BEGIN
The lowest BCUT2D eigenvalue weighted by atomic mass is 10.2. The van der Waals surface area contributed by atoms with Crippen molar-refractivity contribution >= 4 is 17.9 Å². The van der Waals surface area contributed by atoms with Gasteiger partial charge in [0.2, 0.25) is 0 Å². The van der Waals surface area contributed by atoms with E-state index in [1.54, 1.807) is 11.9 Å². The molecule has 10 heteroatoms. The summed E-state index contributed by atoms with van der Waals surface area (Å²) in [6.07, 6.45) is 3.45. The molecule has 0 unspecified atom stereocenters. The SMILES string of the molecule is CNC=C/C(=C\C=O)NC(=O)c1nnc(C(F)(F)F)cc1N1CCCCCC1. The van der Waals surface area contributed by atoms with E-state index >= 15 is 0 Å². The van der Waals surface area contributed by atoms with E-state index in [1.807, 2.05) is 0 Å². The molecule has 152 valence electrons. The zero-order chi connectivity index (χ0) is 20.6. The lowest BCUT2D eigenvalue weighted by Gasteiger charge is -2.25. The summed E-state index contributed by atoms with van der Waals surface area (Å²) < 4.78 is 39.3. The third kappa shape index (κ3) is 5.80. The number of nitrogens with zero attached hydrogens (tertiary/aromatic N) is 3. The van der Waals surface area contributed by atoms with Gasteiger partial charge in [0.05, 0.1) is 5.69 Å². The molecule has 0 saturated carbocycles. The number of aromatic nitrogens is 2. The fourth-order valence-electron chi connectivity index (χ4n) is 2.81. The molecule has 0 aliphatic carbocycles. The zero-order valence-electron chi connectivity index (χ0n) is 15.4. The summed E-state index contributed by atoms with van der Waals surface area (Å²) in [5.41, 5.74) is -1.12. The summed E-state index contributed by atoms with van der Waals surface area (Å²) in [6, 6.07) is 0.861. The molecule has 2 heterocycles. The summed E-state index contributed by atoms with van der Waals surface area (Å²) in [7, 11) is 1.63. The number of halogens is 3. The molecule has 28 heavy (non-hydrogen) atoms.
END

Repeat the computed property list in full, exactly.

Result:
The lowest BCUT2D eigenvalue weighted by atomic mass is 10.2. The van der Waals surface area contributed by atoms with Crippen molar-refractivity contribution >= 4 is 17.9 Å². The van der Waals surface area contributed by atoms with Gasteiger partial charge in [0.2, 0.25) is 0 Å². The van der Waals surface area contributed by atoms with E-state index in [1.54, 1.807) is 11.9 Å². The molecule has 10 heteroatoms. The summed E-state index contributed by atoms with van der Waals surface area (Å²) in [6.07, 6.45) is 3.45. The molecule has 0 unspecified atom stereocenters. The SMILES string of the molecule is CNC=C/C(=C\C=O)NC(=O)c1nnc(C(F)(F)F)cc1N1CCCCCC1. The van der Waals surface area contributed by atoms with E-state index >= 15 is 0 Å². The van der Waals surface area contributed by atoms with E-state index in [1.807, 2.05) is 0 Å². The molecule has 152 valence electrons. The zero-order chi connectivity index (χ0) is 20.6. The lowest BCUT2D eigenvalue weighted by Gasteiger charge is -2.25. The summed E-state index contributed by atoms with van der Waals surface area (Å²) < 4.78 is 39.3. The third kappa shape index (κ3) is 5.80. The number of nitrogens with zero attached hydrogens (tertiary/aromatic N) is 3. The van der Waals surface area contributed by atoms with Gasteiger partial charge in [0.05, 0.1) is 5.69 Å². The molecule has 0 saturated carbocycles. The number of aromatic nitrogens is 2. The fourth-order valence-electron chi connectivity index (χ4n) is 2.81. The molecule has 0 aliphatic carbocycles. The zero-order valence-electron chi connectivity index (χ0n) is 15.4. The summed E-state index contributed by atoms with van der Waals surface area (Å²) in [5.41, 5.74) is -1.12. The summed E-state index contributed by atoms with van der Waals surface area (Å²) in [6, 6.07) is 0.861. The molecule has 2 heterocycles. The summed E-state index contributed by atoms with van der Waals surface area (Å²) in [7, 11) is 1.63. The number of halogens is 3. The molecule has 28 heavy (non-hydrogen) atoms.